Policy recommendations

There are many policy recommendations, but I would like to point to three:

  • European Safe Bonds: Several authors present the case for a forceful resolution of the Eurozone crisis. Critical of Eurobonds, Markus Brunnermeier and co-authors have proposed an alternative solution in the form of ‘European Safe Bonds’ – securities funded by currently outstanding government debt (up to 60% of GDP) that would constitute a large pool of ‘safe’ assets. The authors argue that these bonds would address both liquidity and solvency problems within the European banking system and, most critically, help to distinguish between the two. ‘European Safe Bonds’ could effectively separate the sovereign debt from the banking crisis, and would allow the ECB to disentangle more clearly liquidity support for the banks from propping up insolvent governments in the European periphery.
  • Capital and liquidity requirements – risk weights are crucial. While ring-fencing might be part of a sensible regulatory reform, it is not sufficient. Capital requirements with risk weights that are dynamic, counter-cyclical and take into account co-dependence of financial institutions are critical. Capital requirements, however, do not work independently, but operate in their effect on banks’ risk-taking in interaction with ownership and governance structures – so one size does not necessarily fit all. Similarly, liquidity requirements have to be adjusted to make them less rigid and pro-cyclical. Though banks are under-taxed, the currently discussed financial transaction tax would not significantly affect banks’ risk-taking behaviour and might actually increase market volatility; in addition, its revenue potential could also be overestimated.
  • The need for a stronger European-wide regulatory framework. If the common European market in banking is to be saved – and the authors argue that it should be – then the geographic perimeter of banks has to be matched with a similar geographic perimeter in regulation, which ultimately requires stronger European-level institutions. Many of the regulatory reforms, including macro-prudential tools and bank resolution, have to be at least coordinated if not implemented at the European level. Critically, the resolution of financial institutions has an important cross-border element to it, which calls for a European-level resolution authority for systemically-important financial institutions.
  • #whatthefliuch

    In Nov and Dec 2009, Ireland was hit by extensive floods. Last night, there were floods in Dublin. The damage is probably smaller, but this time a life seems to have been lost.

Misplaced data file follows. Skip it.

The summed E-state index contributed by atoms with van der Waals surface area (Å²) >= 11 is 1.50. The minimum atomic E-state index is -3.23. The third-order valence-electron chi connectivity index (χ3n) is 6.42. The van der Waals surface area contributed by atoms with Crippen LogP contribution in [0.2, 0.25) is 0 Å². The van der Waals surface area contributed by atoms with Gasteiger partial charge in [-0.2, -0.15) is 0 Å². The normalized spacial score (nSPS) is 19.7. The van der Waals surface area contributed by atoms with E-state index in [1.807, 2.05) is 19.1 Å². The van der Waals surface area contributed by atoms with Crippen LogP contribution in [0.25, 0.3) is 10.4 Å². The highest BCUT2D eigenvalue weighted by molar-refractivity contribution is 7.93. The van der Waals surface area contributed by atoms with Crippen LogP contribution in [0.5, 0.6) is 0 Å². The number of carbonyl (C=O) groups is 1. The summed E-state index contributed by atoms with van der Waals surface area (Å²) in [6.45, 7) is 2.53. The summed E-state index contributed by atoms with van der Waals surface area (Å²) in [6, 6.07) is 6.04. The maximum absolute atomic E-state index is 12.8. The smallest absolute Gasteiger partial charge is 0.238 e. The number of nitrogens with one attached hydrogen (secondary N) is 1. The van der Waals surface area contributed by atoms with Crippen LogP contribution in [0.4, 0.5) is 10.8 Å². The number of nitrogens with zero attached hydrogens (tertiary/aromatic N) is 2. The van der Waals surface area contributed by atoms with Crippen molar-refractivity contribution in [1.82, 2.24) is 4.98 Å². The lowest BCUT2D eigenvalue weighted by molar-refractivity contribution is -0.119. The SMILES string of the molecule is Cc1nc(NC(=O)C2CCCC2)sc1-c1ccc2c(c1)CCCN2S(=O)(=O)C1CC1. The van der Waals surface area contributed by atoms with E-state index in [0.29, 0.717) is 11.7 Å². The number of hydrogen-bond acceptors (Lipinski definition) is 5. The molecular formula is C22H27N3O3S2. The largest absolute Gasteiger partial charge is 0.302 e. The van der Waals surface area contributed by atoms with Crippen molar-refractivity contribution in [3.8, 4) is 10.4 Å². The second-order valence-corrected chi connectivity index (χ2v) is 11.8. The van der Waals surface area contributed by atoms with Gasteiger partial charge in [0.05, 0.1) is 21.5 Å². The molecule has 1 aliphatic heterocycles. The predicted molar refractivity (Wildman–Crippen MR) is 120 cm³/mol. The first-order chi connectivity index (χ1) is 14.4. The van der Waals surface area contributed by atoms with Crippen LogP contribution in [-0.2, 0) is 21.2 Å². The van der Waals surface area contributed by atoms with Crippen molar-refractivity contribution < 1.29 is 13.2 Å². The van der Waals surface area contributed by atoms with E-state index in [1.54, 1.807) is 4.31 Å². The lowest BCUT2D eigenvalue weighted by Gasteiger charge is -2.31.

After the 2009 floods, a number of deficiencies in flood control and emergency management were noted. See Hickey (behind paywall), Oireachtas, Tol. However, as I noted last year, this was not translated into action. More money has been allocated to flood control, but the institutional structures that failed in 2009 have been left unreformed.

    In 2009, there were issues with emergency management too. They showed up again last night. There was local flooding from five o’clock onwards, and more rain predicted, but the emergency plan was not invoked until nine o’clock, when river banks had already been burst and with less than one-and-a-half hour to go till high tide. Warnings to the public were late, and little information was provided about what to expect where and when. Twitter was the best source of information, although facts were freely mixed with spoofs, jokes, and bitter disputes about the correct spelling of fliuch.

    After the 2009 floods, a number of conferences were organized with speakers from Great Britain on the state of the art in the urban management of pluvial floods. No lessons seem to have been learned.

    Anticipation is key in emergency management. If you know where the water will go next, you can move people, goods, and traffic out of harm’s way before damage is done. If all you can do is react, chaos will ensue and damages are unnecessarily high.

    Possible Implications of a Greek Default

    Note: I had not seen Karl’s post before writing this one, so it is not meant as a response.   Since the two posts cover somewhat different ground I hope they are complementary.